Natural Ways to Help Overcome Fear of Flying
There are a number of ways to battle and overcome a fear of flying. Each person is different, so please do your research and see what makes the most sense for you. Below are a few management techniques that may also be of help before your next flight.
1. Know What to Expect
Have you ever heard the saying that knowledge is power? When it comes to overcoming your fears, pure logic and information can sometimes help curb the flow of overwhelming negative thoughts and ideas. The myriad of plane noises and sounds heard during takeoff, landing, and in-flight, can often be a trigger for those suffering from a fear of flying. (In actuality, many of these noises are completely normal and to be expected. You can read about the sounds that a plane makes here, at Unpacked: Sights and Sounds on an Airplane.)
2. Avoid Caffeine and Alcohol
While many people reach for coffee, wine, or beer as a way to regulate energy and mood, these drinks can have very different effects on our bodies and minds during flights. Your body may take longer to adjust to being airborne and may have negative effects when trying to adjust for jet lag when you drink alcohol.
Instead, focus on staying hydrated with plenty of water throughout the flight, and try to eat lightly and snack enough on fruits and vegetables to keep you feeling full and energized.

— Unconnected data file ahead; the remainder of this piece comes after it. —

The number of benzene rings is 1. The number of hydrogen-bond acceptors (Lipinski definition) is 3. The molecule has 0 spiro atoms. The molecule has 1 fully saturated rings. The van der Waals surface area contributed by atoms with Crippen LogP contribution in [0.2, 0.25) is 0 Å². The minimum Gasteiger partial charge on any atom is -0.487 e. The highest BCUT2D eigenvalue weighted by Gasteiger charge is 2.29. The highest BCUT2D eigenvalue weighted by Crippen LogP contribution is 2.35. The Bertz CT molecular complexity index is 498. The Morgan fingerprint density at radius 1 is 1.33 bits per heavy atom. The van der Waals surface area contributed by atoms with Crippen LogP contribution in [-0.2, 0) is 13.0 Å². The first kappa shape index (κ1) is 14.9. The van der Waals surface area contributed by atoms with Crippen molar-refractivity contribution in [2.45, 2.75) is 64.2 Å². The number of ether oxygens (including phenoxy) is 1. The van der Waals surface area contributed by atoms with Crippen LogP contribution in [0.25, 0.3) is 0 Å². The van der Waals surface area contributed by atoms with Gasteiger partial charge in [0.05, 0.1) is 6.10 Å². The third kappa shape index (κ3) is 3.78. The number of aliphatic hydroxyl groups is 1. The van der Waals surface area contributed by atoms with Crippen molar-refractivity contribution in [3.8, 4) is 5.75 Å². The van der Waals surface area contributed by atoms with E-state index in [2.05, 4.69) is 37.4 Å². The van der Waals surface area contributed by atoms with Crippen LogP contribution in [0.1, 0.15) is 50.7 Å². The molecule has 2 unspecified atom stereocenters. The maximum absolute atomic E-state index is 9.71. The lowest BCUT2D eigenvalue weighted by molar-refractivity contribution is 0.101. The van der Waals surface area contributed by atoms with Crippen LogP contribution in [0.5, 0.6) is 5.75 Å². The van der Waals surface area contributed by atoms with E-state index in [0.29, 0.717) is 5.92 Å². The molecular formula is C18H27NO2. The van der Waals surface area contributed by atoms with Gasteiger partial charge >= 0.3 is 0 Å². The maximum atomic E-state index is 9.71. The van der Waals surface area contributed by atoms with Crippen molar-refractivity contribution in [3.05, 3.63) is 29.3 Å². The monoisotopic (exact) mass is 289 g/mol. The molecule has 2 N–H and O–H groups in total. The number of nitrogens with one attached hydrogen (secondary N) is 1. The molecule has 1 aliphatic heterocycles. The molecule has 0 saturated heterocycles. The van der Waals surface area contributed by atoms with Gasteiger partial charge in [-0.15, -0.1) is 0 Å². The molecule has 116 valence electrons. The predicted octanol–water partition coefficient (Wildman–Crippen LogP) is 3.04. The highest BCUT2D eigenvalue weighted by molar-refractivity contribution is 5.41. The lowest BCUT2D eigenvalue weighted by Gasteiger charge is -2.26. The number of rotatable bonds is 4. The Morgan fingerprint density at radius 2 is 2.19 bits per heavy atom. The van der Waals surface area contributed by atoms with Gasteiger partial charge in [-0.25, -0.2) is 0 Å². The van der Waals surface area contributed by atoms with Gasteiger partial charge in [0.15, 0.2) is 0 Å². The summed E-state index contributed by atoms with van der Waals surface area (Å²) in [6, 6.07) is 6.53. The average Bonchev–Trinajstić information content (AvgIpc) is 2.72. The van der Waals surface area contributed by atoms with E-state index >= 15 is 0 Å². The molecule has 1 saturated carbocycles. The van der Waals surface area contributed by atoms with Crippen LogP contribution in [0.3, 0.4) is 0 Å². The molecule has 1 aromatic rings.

3. Practice Breathing Techniques
When you become stressed due to fear, it can be difficult to change your breathing patterns. Being well versed in breathing techniques can help you combat those fears and focus your mind in a healthy way that will help relax you. Try holding your breath for a short time and then breathing deeply.
Alternatively, force yourself to breathe out for an extended period—as long as you can—and then inhale deeply and slowly. Practice these methods regularly and use them if you begin to feel fear creeping in.
4. Familiarity Breeds Comfort
Distraction is a vital and powerful tool. When you go on a flight, make sure you have something familiar with you, whether it’s an item of clothing or a small blanket. A great way to distract yourself is to turn your attention to something you are already familiar with—for example, a TV show or film you’ve started watching or a book you’re reading. Jumping back in is easy and quickly engages your mind.
5. Communicate With Friends, Family, and Staff
Some people feel embarrassed by their fear of flying, but there is no need to be ashamed. Informing your friends, family, or coworkers allows them to check on you and be there to help as needed. Sometimes, just having the knowledge that there are people there for you is enough to help keep the fear at bay.
Informing the flight staff that you’re not a fan of flying is also a great tool. They’ve dealt with nervous flyers almost every day of their career, and know how to talk you down, check on you without being intrusive, and alleviate your fears while in flight. Trust them to do their jobs, and remember that your safety is all flight attendants’ number one priority.